I'm not arguing against low range torque but what I'm saying is that the torque of even a highly tuned forced induction engine is not the same as an electric where the torque produced is very linear.
 

narf

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Taking a Tesla as an example, the only difference in torque is its start from zero rpm - which is obviously impossible with an ICE. As soon as both are up to mid-range rpm they start to drop in torque. The Tesla even drops in torque by so much that its power output at peak rpm is just over half its peak power.
 

prizrak

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Taking a Tesla as an example, the only difference in torque is its start from zero rpm - which is obviously impossible with an ICE. As soon as both are up to mid-range rpm they start to drop in torque. The Tesla even drops in torque by so much that its power output at peak rpm is just over half its peak power.
Holly insane max RPM batman! And I stand corrected.
 

prizrak

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And it is unveiled. A handsome beast I must say
engadget said:

Ford just made industry history by being the first major auto manufacturer to unveil a new model at CES, the Focus Electric. But we already knew it would. What we didn't know were the details of the thing, but now we have them. And a lot of pretty pictures. Ford is saying the car will manage a range of 100 miles and that it will offer an MPGe rating (a conceptual equivalency of miles per gallon for an electric or otherwise non-traditionally powered car) higher than the Volt and comparable to the Leaf, but crucially it's saying that it can be recharged on a 240 volt outlet in four hours or less. The Leaf can take up to seven hours with the same amount of current -- though of course CHAdeMO support there handily trumps that. More details below, along with details of some pretty blue butterflies.

As you can see in the pictures the car looks quite good, inheriting the generally taut lines (if bulkier exterior) of the 2012 focus, but doing so with a bit more bling thanks to that grille up front. Also new is the fender-mounted charging plug, with an illuminated ring that fills up as the batteries do.

The car will quite naturally feature the latest MyFord Touch, displayed on an 8-inch touchscreen in the center stack, and will be the first car to offer MyFord Mobile -- the sort of smartphone integration we've seen in the Leaf and the Volt, allowing users to monitor the car's charging status and climate settings from afar. The car also critiques your driving habits, using a rather novel approach: "the more butterflies there are, the greater the range" says Ford -- and the happier the bunnies frolicing through the fields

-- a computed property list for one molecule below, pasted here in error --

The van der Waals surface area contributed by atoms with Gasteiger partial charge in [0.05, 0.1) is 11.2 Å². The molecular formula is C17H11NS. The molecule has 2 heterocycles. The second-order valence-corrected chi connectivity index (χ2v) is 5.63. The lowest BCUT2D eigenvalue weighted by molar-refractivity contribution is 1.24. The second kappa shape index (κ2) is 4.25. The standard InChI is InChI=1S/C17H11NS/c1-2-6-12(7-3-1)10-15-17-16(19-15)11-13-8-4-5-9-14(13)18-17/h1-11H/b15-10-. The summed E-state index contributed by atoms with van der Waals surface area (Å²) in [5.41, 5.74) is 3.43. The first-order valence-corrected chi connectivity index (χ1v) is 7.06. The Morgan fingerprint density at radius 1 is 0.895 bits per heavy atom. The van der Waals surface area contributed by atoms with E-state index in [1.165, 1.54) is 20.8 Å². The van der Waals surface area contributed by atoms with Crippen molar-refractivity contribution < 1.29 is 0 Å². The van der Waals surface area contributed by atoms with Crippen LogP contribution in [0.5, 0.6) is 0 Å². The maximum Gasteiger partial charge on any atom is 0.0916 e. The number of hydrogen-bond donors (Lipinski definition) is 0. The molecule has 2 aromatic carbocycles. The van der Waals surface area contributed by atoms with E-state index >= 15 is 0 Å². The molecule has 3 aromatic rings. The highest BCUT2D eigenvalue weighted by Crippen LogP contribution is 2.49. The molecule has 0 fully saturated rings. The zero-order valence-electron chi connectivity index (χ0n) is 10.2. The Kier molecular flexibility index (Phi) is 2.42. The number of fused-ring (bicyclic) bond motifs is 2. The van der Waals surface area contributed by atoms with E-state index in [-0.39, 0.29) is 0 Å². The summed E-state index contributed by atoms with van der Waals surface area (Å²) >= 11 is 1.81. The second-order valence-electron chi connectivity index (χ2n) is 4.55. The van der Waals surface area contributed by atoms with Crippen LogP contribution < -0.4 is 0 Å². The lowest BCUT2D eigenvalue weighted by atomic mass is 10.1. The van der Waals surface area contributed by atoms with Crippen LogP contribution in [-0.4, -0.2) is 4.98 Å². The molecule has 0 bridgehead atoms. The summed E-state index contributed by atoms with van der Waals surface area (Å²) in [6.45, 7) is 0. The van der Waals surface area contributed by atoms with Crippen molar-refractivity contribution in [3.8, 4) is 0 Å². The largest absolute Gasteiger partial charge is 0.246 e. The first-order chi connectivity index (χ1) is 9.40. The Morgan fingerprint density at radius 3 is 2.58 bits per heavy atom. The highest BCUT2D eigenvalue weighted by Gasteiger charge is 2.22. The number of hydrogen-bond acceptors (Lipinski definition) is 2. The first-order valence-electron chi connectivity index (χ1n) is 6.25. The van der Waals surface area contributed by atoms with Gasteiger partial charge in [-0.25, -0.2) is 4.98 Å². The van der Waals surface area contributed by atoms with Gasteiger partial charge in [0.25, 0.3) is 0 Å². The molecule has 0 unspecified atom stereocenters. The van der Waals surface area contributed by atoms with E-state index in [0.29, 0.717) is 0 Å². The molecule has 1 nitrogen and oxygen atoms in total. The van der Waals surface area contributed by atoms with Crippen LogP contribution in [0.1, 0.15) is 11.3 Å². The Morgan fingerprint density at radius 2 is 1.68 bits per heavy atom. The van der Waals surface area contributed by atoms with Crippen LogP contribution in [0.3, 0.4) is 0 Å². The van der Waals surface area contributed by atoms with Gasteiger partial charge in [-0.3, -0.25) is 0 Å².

Power is provided by a liquid-cooled (and heated) battery pack developed in conjunction with LG Chem and, while we don't have a curb weight yet, we're told to expect a car that handles just as nicely as standard Focus does -- which is rather nicely indeed, we might add. What we don't know, crucially, how much it will cost. That is an answer to be revealed sometime before its 2013 release. Or, at least, we hope it will.
Source
 
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2Billion

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Can I get that front end on a regular Focus? An electric doesn't meet my needs, but that's quite handsome, and more handsome than a regular Focus.
 

laxmax613

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why do hybrids and EVs have to have energy-sucking interiors? i bet an analog dash would save a bunch of energy that would go in to range.
 

otispunkmeyer

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And it is unveiled. A handsome beast I must say

Source

So this basically looks like the Euro Mk3 focus, I guess they are just sharing the same design now rather than Ford in the US having its own design? The front is kinda love or hate for me. I love the Aston style front grill, but then the squinty eyes and chubby bonnet line (thanks pedestrian safety) make it look a bit like a guppy. Interior rocks though, its in a whole other league compared to the current MK2 focus on sale now.
 

rickhamilton620

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Can I get that front end on a regular Focus? An electric doesn't meet my needs, but that's quite handsome, and more handsome than a regular Focus.

Agreeed X10

Seriously, Ford, even if its only on the mid range and top tier "Titanium" trim, that front end needs to be on this car. The odd "fangs" of the current 2012 Focus just kill the car for me looks wise...



Do. Not. Want.
 
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prizrak

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why do hybrids and EVs have to have energy-sucking interiors? i bet an analog dash would save a bunch of energy that would go in to range.
You know I think that same thing every time I see a new EV/Hybrid unveiled. I suppose it helps with the whole future look...
 

Hatmouse

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why do hybrids and EVs have to have energy-sucking interiors? i bet an analog dash would save a bunch of energy that would go in to range.
Who knows, having an LCD display with backlight might be an energy savings of moving physical needles around. Can't say more without testing it.